I think, in a way, all of those can be seen here.  To be spiritually whole is to be raised from the death of sin to new life.  To be physically whole is to be free of ailments and injuries.  To be emotionally whole is to be set free from demonic oppression, the voices of Satan and his

minions who tell us lies.  I do believe that there are evil spirits out there in the world and that they do try to drive us into emotional ruin.  And a leper who was cured was able to go home and be with friends and family again.  Their relationships were restored.

Jesus gives them more instructions:  “Freely you have received, so give freely.”  Rabbis in Jesus’ day were not normally paid for teaching.  It was a duty to God, so it was to be offered freely.  But on the other hand, it was considered a privilege and a responsibility of all God’s people to care for the livelihood of rabbis.  Some rabbis did take advantage of their position for their own gain, which was also something Jesus denounced.

Jesus tells them to travel lightly.  They were not to take money or provisions with them.  They were not to carry a bag, which was often used for “collecting money.”  They were not to take a walking stick.  I think perhaps that was Jesus telling them not to be concerned with their safety but to trust God, since a staff could be used for self-defense.

They were to accept hospitality when it was offered, but they were to be sure to find a “worthy home.”  If they stayed with someone who had a bad reputation, that would hurt the effectiveness of their message.  And if they were welcomed into a home, they were to stay there till they moved on.  They were not to be eager to “move up” to a better place.  Comfort and ease were not the things they were to be seeking.

If they were not welcomed, they were to shake the dust from their feet when they left, which was something Jewish people did when they left pagan territory.  It would be better for Sodom and Gomorrah, places that were emblematic of wickedness, than for a place that heard God’s word and rejected it.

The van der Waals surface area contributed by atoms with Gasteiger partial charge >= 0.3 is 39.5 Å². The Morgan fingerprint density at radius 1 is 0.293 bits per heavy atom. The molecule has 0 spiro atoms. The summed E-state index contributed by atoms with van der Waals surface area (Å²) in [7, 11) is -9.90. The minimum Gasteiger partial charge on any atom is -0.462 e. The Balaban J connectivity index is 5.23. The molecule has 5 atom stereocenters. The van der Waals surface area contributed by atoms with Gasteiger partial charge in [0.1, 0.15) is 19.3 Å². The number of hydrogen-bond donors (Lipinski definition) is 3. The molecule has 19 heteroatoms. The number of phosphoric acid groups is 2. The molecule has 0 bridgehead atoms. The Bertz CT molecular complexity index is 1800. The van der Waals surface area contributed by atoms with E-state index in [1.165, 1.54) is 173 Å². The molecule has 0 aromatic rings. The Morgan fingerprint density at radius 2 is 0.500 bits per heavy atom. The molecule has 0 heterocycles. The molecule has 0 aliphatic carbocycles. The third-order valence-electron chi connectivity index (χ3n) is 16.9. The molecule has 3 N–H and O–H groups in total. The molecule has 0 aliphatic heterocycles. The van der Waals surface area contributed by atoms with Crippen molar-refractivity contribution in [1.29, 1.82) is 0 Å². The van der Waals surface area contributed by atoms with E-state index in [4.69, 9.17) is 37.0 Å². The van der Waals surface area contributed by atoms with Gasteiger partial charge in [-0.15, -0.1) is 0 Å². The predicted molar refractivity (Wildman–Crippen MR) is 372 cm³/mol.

They were to be like sheep among wolves, innocent, but wary.  They should know the evils of the world around them but without taking part in them.

Persecution would come.  It would come from the state, from religious institutions, even from family.  

 Fellow Jews persecuted their countrymen who turned to Christ because it was seen as an act of apostasy, rejecting the one true God.  Jewish families were expected to shun those who followed Christ.

 The Roman state persecuted Christians for other reasons, some real, some imagined.  They said Christians were atheists, because they didn’t worship idols.  They said Christians were cannibals because they spoke of eating the body and blood of Christ.  They said Christians

were disloyal citizens for not worshipping the emperor.  Because Christians called each other brother and sister and celebrated a “love feast” each week, that is the Lord’s Supper, they were said to be incestuous.  They were accused of breaking up families.  And they were seen as a threat to the Empire, much of which was built on the backs of slave labor, for treating slaves as equals, and saying that “In Christ there is no slave or free.”  

 Jesus told his disciples, “When you are persecuted, flee to the next town.”  While we shouldn’t fear persecution, neither should we invite it on ourselves.  We still have work to do.  In the face of persecution, we find courage in trusting that God cares for his own.  And we fear the judgment of God more than the judgment of human beings.  

 In short, we are called to think more of our mission than our ease, our comfort, our wealth, even our own safety.  

 This way of thinking might seem strange to us.  We’re pretty comfortable as Christians.  We live in a society that has valued the Church for centuries.  That’s changing now, of course, but we still don’t live in a society where the Church is actively persecuted.  Perhaps we’ve become too comfortable, too used to being respected.

 The reality is that for most Christians in most times and places, persecution and hardship have been the norm.  And we too are called to value our mission and work more than our own comfort.

 Do we?  I have some serious doubts that we really think as much of the mission as we should as American Christians.  I heard a story from another pastor recently, and I didn’t get the source of it, so I can’t quote where it comes from, but they asked Christians to talk about what their faith meant to them.  They asked Christians to agree or disagree with statements like, “I hold to my faith because it makes me feel better” or “My faith calls me to change the world around me.”  The results were disappointing.  89% of American Christians don’t think of their faith having any bearing on how they relate to the world around them and they are only Christians out of self-interest.  That is certainly not what Jesus was talking about when he sent out the Twelve.  Would he have even sent them out if faith was just about “Me and my relationship with God?”  No.  Our faith calls us to a great mission to the world.  If it’s just “me and Jesus,” then we have missed the point.